Dog Trainer Norfolk
The well-being of our companions, is intrinsically linked with our own. Being well is not only good for us, it also has a profound effect on those around us. A truly holistic approach to the resolution of behavioural issues, means understanding the impact that we all have on each other.
In a family/pack everyone affects everyone else and our state of mind (and body) is contagious! We can infect those around us with peace, joy and love. We can also cause an epidemic of stress and anxiety. The modern world can be a very stressful place. Long working hours, multiple and complex commitments, financial strains and social pressures mean that stress and anxiety can easily build up and begin to unbalance our autonomic nervous system.
The autonomic nervous system (part of the peripheral nervous system) plays a very large part in well-being – both for us, and most of our animal companions. It plays a key role in keeping us all alive by maintaining and healing our bodies and getting us out of danger when it occurs – flight or fight. Problems can arise when the autonomic nervous system (ANS) becomes out of balance and this can happen when we are repeatedly exposed to danger – real or perceived!
The trouble is, our ANS is unable to differentiate between the very real threat of an out-of-control car that is careering towards us, and the persistent – but less immediately life threatening – day-to-day fears and worrying thoughts, that can pervade our waking and sleeping lives! The untamed voice in our head can become our own worst enemy. An internal saboteur, terrorising us on a daily basis with thoughts of ‘what if’, self-judgement and condemnation. If this fearful voice continues to run the show, the ANS can become progressively more and more out of balance. This can lead to negative consequences to our well-being, and unfortunately, for the well-being of those around us.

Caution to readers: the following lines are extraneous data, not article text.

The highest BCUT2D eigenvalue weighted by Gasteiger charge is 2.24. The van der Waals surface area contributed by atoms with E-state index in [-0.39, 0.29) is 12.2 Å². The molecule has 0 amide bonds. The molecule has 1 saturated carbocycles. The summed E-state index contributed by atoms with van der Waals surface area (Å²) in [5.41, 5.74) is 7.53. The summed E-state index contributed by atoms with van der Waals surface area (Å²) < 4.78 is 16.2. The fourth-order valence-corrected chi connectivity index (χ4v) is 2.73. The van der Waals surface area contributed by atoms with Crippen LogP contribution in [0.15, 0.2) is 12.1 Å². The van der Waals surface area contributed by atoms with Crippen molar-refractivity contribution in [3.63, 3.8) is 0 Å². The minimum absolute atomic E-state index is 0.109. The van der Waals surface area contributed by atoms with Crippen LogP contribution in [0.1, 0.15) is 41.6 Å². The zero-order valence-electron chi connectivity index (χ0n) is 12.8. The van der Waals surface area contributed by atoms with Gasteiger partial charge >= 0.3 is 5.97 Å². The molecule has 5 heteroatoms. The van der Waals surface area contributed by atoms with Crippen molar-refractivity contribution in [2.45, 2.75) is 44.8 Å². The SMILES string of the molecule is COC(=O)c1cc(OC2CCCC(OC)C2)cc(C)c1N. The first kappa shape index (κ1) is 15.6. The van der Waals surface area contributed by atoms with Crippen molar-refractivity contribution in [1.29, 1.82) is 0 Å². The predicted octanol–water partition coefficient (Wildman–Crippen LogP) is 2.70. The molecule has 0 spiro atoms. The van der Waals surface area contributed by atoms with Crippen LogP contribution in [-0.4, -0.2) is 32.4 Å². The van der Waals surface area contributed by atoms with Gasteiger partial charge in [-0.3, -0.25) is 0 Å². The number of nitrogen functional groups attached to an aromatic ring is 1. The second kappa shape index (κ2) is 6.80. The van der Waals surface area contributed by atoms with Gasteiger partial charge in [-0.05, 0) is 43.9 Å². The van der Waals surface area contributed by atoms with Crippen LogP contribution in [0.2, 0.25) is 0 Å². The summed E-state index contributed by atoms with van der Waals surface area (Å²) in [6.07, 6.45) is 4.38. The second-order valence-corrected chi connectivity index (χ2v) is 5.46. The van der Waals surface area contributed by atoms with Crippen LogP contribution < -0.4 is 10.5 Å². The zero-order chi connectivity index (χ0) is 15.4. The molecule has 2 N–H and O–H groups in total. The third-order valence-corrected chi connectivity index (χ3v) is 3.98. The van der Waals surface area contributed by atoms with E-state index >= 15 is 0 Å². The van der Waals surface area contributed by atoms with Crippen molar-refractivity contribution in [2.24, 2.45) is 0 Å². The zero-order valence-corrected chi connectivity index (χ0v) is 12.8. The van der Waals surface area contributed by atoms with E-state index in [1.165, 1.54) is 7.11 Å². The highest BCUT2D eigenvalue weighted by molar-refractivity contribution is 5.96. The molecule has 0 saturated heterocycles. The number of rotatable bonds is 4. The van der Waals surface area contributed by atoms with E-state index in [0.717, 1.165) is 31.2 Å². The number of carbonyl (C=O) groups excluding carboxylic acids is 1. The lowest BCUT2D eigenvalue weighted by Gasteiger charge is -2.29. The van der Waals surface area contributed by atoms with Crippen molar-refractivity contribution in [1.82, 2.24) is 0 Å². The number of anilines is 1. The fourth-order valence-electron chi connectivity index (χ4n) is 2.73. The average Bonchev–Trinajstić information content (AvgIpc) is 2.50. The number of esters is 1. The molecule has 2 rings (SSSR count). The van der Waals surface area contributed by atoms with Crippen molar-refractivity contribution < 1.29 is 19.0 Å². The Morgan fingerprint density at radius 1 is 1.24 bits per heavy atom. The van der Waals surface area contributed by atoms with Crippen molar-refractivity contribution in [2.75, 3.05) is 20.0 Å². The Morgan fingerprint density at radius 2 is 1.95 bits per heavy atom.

Most of our animal companions have an autonomic nervous system, and just like us, they too, can become out of balance. This is very often the root cause of what we perceive as problem behaviour. An out of balance ANS can cause us all to become more sensitive/aggressive, less cooperative and trusting and more likely to judge rather than empathise. Soothing and nurturing everyone’s nervous system is usually a big part of the picture in the resolution of behavioural issues.
Put simply, it’s the difference between a life lived in love and a life lived in fear!
Some of the more extreme behavioural issues that people can experience with their dogs – aggression, separation anxiety, compulsive patterns of behaviour, destruction and eating problems – are rooted in an out-of-balance ANS.
Sometimes a shift in perspective and a change in the way that we are doing things is enough to help our dogs to feel safe with us and therefore, more able to relax and cooperate, more of the time. Sometimes however, when stress and anxiety are more pervasive, we may need to soothe and nurture our own ANS as part of the process, and these are some of the strategies that I use to create lasting change –
– Meditation – proven to reduce stress, increase serotonin (feel good chemical) and improve cognitive ability and immune function, amongst a multitude of other amazing benefits!
– Breathing techniques that are easy to implement, any time any place, and have an immediate, soothing effect on the ANS.
– Strategic interventions to challenge the voice in the head and create the space for real and lasting change to take place.
Next week I’m off to Oulton Broad to further my knowledge of EFT (Emotional Freedom Technique) with the inspirational Kath Temple – www.thehappinessfoundation.co.uk
WATCH THIS SPACE! : )